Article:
Raven Smith knew from an early age that she wanted to go into the medical field.
Growing up in Milwaukee, Wisconsin, Smith watched as her parents developed medical conditions and struggled to get the care they deserved.
“My parents were always older than my friends’ parents; they had me at a later age. They had been diagnosed with different illnesses, like diabetes and high blood pressure,” Smith said. “At an early age, I started to recognize the disparities in how certain demographics and different groups of people were diagnosed with illnesses, and how there was a lack of understanding of what it meant to have those illnesses.”
Smith’s innate curiosities about the world around her, and her determination to help her parents understand their conditions and advocate for their course of treatment, led her to pursue a bachelor’s degree in nursing at the University of Wisconsin-Milwaukee, where she was a Ronald E. McNair scholar and participated in a maternal and child health training program.
“Once I was more engaged in the field and learned more about it, I realized that this isn’t just an issue for my mom and dad,” Smith said. “This is an issue for whole communities. It’s a systemic issue. My interest and my love for nursing just grew from there.”
Now, after working as an emergency room nurse at Duke Regional Hospital and UNC Hospitals for the past three years, Smith returned to the classroom this fall to earn a doctorate degree in nursing from the UNC School of Nursing.
Smith will attend Carolina as a Royster Fellow, receiving full tuition funding and gaining access to a supportive community of interdisciplinary collaboration.
“Returning to school to obtain my Ph.D. in nursing is a pivotal moment for my career because, through research, I have the chance to question, explore and investigate the world around me,” Smith said.
Smith was drawn to Carolina by renowned faculty in the School of Nursing like Cheryl Giscombé, who researches stress-related health disparities in the Black community.
“Dr. Giscombé was really just the icing on the cake for me to come to Carolina,” Smith said. “Her work and research are just phenomenal and it has a lot to do with what I’m interested in studying.”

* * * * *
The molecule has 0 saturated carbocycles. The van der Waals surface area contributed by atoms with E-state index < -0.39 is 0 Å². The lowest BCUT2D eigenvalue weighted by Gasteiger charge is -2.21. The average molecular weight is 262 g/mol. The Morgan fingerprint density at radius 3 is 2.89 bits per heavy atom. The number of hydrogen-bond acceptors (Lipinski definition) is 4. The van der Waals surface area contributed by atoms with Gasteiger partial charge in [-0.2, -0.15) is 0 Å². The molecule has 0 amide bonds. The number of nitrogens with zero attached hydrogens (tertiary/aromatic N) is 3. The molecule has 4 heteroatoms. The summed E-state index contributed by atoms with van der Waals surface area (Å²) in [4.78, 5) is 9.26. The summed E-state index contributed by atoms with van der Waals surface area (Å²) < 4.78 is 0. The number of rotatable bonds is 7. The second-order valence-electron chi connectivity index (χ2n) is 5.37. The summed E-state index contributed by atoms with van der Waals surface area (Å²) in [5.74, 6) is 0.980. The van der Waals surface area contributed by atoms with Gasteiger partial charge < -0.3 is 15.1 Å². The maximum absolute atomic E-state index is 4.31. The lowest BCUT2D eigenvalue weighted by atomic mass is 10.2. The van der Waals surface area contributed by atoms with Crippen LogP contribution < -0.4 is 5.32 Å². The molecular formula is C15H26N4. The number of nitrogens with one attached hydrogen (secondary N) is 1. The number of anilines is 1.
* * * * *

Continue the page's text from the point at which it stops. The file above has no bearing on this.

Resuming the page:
Smith’s research will focus on generational trauma and DNA methylation, or cellular-level manifestations of trauma that are passed down from generation to generation, specifically in minority communities.
She will use theoretical frameworks, such as Post Traumatic Slave Syndrome and critical race theory, to engage in deeper scholarship and conversations about health inequalities and disparities.
“I’m interested in exploring the experience of being Black in this country, and the experiences of being marginalized and being exposed to childhood and lifelong adversities,” Smith said. “My essential goal is to explore the influence of trauma and chronic stress on the human body, specifically identifying disease and illness that manifest from discrimination, racism and systemic oppression.”
Smith hopes that her experience as a bedside nurse will better equip her to understand how her research impacts real-life patients.
“The last few years of bedside nursing has taught me that there’s a lot of room for growth in health care. The disparities are real, especially in the emergency department, which a lot of people use as their primary care,” Smith said. “I enjoy bedside nursing, and I don’t think I’ll ever leave it completely, but research has always been my thing.”
Although Smith is just beginning her time as a Carolina student this fall, she’s no stranger to the University and the Carolina community. Her husband, Devon, is currently pursuing his Master of Fine Arts at Carolina, and their family lives on campus.
But now, Smith will be a Tar Heel in her own right.
“It is truly an honor to join the Tar Heel family,” Smith said. “I am excited and blessed to start this journey with Carolina.”